It’s a crystal-clear cool fall day in Georgia. Treetop to treetop there’s nothing but blue sky. There’s just enough breeze to ruffle the heavy leaves still hanging on before the first frost. The broom sedge is coming on strong across the old pastures, bending over under the weight of the wind. As a kid, I used to imagine the sedges were like amber waves of grain. A lazy afternoon walking in the tall grass down to the lake.
On this fine day there is a funeral in progress. A small country church. Red brick with white trim. The organ music is despondent. Sniffles and Kleenexes abound. The final amen is spoken. The casket is wheeled down the aisle and out into the crisp fall air.
Most of the world is oblivious to this modest and personal grief. There are kids across the road from the church playing ball in the yard. A work truck with PVC pipe on the rack rumbles down the dirt road beside the building. The country store just down the road is busy with folks pumping gas and buying cigarettes at the counter.
One family mourns while the world keeps churning. This is how it goes. At any given moment on any regular day there are tears and laughter, rest and work, the prayers of the saints and Johnny Cash on the radio. Does anybody see? Does anybody hear? Does anybody even notice?
The crowd exits the church and moves in whispers to their cars. Gray suits and dark dresses. Some of the small children giggle and are gently hushed. The pallbearers grip the bar and lean into their job. The rear door closes. All the headlights come on and the blue lights flash up front.
It’s not a long procession. Maybe twenty cars. And it’s less than a mile down to the cemetery. Grandma sits in the back seat and holds her youngest grandchild in her lap. The oldest daughter comments, “That was a beautiful service.” There wasn’t much else said, nor that needed to be said.
The deputy stops his car across the centerline just past the gate into the cemetery. One by one, the cars turn in past the stone columns. Cherubs sitting on top of each pillar as if to welcome these guests to another world.
A worn two-tracked lane leads the procession down to the green canopy where a handful of folding chairs sit atop a blanket of plastic grass. Six young men gather at the rear of the Hearse to bear the old man to his place above the covered ground. A dog barks in the distance. A horn blows out on the road.
Grandma smiles at her daughter from behind moist eyes. “Sure is a pretty day. Your daddy loved days like this.” The family gathers to their chairs. Holding hands. All is quiet.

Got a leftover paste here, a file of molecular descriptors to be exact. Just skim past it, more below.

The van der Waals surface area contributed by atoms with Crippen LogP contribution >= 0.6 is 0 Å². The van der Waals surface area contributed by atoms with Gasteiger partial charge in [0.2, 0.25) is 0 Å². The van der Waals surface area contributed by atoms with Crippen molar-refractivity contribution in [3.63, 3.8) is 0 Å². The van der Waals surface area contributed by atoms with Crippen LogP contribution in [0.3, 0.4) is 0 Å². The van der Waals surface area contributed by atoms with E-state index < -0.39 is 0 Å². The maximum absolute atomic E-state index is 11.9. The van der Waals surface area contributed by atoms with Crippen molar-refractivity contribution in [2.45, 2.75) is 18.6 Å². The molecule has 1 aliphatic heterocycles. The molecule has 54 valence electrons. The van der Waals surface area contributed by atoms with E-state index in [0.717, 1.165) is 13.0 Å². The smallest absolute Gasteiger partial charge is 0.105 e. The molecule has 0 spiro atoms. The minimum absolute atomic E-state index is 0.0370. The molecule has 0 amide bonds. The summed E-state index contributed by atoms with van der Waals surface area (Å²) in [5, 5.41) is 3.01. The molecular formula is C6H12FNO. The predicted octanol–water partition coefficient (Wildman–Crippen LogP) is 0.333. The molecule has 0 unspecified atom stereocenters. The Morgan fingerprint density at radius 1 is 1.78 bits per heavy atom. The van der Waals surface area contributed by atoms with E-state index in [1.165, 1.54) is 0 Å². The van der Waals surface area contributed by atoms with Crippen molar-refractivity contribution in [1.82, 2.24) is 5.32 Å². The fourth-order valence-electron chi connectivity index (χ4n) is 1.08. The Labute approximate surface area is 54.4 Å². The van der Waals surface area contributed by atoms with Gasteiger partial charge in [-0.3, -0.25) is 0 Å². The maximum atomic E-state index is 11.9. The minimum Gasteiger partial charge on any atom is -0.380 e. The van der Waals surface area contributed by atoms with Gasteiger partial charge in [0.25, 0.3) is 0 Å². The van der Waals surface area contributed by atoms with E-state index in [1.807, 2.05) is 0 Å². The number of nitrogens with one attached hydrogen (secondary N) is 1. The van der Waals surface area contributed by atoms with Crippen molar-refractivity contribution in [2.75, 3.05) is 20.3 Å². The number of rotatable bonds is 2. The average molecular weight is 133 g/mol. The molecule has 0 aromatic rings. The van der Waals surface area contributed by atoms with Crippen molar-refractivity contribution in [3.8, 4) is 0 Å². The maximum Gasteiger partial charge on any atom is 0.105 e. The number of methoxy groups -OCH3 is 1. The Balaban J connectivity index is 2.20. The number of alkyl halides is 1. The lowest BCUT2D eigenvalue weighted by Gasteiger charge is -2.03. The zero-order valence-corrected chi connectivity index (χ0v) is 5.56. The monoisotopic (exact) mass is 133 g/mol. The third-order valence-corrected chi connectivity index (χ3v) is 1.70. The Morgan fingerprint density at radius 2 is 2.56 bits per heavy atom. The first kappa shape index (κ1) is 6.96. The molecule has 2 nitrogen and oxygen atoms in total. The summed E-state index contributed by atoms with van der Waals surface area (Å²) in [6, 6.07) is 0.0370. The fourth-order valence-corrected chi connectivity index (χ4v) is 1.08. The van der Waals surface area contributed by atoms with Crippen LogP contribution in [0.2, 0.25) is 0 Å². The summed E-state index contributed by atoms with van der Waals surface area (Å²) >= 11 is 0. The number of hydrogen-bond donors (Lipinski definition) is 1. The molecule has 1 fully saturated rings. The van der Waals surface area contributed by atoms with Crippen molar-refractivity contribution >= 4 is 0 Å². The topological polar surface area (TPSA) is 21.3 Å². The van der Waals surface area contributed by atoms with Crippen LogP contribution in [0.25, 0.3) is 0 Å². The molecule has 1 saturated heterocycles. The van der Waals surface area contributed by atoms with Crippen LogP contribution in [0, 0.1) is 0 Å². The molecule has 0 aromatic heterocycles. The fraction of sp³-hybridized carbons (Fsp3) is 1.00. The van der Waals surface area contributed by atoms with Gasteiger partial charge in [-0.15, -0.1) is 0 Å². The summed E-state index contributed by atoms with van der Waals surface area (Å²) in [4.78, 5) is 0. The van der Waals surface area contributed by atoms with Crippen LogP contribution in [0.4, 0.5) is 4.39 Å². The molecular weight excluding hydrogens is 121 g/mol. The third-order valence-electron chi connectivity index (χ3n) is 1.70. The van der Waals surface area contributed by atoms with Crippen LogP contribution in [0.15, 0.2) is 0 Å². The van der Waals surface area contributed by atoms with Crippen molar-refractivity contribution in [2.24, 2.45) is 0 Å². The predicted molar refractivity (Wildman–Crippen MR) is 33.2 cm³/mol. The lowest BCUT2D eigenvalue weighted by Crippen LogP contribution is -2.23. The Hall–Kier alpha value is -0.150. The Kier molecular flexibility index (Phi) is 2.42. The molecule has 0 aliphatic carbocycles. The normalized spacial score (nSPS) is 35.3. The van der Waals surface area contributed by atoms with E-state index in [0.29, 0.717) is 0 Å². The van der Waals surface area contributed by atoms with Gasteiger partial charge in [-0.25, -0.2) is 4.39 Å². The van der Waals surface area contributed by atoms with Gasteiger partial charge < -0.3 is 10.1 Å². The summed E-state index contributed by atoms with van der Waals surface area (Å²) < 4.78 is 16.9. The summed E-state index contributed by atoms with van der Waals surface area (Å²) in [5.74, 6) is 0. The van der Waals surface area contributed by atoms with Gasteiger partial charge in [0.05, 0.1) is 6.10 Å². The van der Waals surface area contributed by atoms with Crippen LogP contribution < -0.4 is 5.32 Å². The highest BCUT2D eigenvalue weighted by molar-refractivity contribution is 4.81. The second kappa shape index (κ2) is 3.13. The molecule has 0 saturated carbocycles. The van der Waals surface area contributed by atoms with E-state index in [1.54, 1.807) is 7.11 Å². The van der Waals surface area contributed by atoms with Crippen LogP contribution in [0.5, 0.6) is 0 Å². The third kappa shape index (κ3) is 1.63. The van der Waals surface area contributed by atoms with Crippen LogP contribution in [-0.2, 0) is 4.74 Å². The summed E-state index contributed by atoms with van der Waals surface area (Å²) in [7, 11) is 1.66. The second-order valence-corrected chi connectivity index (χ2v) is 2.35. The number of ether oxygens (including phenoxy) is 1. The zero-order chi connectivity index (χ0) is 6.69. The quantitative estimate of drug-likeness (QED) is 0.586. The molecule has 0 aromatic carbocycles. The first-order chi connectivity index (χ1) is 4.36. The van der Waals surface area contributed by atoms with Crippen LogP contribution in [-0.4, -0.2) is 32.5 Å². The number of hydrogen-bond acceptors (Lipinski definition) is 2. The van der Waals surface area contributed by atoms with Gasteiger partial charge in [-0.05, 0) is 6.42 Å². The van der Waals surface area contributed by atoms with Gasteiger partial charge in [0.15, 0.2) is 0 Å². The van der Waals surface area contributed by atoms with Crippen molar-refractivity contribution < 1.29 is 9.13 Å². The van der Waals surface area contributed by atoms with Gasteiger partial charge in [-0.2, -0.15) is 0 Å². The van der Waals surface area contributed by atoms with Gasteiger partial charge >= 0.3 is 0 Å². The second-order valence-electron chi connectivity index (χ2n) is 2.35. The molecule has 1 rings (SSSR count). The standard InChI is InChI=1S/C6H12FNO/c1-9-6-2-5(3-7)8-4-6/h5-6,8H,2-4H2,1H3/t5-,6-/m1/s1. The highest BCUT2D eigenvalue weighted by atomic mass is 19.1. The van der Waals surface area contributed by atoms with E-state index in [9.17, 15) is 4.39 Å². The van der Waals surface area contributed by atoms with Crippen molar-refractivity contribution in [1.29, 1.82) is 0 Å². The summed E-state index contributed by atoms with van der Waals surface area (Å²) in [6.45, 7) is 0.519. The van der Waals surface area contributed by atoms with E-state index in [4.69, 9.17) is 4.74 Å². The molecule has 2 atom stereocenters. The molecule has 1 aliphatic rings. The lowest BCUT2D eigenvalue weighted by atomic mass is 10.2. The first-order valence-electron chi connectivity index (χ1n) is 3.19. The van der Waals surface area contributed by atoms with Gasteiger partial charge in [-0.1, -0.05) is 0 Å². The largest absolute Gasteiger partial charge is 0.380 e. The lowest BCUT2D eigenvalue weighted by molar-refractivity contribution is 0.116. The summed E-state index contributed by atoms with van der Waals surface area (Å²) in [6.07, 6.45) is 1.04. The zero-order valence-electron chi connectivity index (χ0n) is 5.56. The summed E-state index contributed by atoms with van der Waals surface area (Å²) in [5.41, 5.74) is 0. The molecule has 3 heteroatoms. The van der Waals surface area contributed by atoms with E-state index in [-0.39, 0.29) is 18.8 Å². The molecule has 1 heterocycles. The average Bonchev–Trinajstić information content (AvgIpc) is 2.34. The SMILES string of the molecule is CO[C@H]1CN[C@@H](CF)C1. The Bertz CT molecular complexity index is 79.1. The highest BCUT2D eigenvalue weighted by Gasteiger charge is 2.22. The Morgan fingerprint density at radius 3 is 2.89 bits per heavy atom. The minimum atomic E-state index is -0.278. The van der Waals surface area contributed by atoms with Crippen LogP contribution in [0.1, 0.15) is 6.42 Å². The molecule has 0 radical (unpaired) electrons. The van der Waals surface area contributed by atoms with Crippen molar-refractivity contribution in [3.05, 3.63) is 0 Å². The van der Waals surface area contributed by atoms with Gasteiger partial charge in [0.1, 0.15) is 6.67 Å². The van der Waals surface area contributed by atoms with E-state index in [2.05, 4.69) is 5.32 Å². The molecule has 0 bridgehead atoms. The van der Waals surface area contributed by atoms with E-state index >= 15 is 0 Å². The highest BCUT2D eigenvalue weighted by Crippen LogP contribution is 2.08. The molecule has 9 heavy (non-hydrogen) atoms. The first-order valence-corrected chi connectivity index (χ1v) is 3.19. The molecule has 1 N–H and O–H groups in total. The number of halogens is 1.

Right next to the cemetery there is an old block and tin roof warehouse of a building. A pallet shop. Rip saws, nail guns, and fort lifts. Enough noise to raise the dead.
I don’t have a clue who made the decision, but what happened next is the reason I’m telling this story.
You know how it is in this world. Time is money. Pallets have to move down the line if quotas are going to be met. The guys on the clock have jobs to do. And it can’t be done quietly.
But here’s the thing. Somebody noticed. Amid all the crazy busy hubbub where almost no one pays attention, somebody saw the funeral procession roll in next door. Maybe this is company policy. Maybe the funeral director called ahead. Maybe this is not the first time this pallet shop has exercised its commitment to good old-fashioned respect.
As the family held hands to pay their last respects, the industrial commotion next door went silent. Work came to a halt. One little piece of the world stopped in its tracks to honor the moment.
I know this because I got a text that read: “We have stopped working and have cut off all the machines. There’s a funeral going on next door.”
I am struck by this simple but powerful gesture. That a smalltown shop can recognize a greater need. That progress can pay homage to pain. That men will stand around on the clock for a time and no one in the office cares. In fact, those in charge are willing to bend over backwards to make sure that the prayers of a family are heard over the clamor of metal and wood.
It makes me think that all is not lost on this earth. Decency can still be found. Dignity still has its place. The deep and personal sorrow of this family did not go unnoticed by all. Just a regular bunch of guys made sure that didn’t happen.
How much better this world would be if no grief ever went completely unnoticed. If we could pause once and a while to consider what others might be enduring. If we could see the human heart and understand the hidden loss. If we could shut down the noise long enough to realize what’s going on right next door.
The graveside service didn’t last long. I’m not sure if this family was aware of the offer of grace from across the way from the pallet shop. But as soon as folks began to shuffle out from under the canopy, a four-foot exhaust fan kicked on. A couple of air compressors roared to life. You could hear table saws chewing through lumber, and nails guns fired off in syncopated rhythm.
I’ve seen cars pull off on the side of the road for a funeral procession before. I’ve seen strangers stop on the sidewalk and quietly face the cars passing by on the street. I’ve known cemetery maintenance guys to stop their mowers. But I’ve never known an entire shop to shut down to show their respect.
Maybe it was the clear blue sky. Maybe it was cool air that made someone sit up and take note. Whatever the reason, I tip my hat to a bunch of guys with sawdust in their beards.
The human spirit never ceases to amaze me.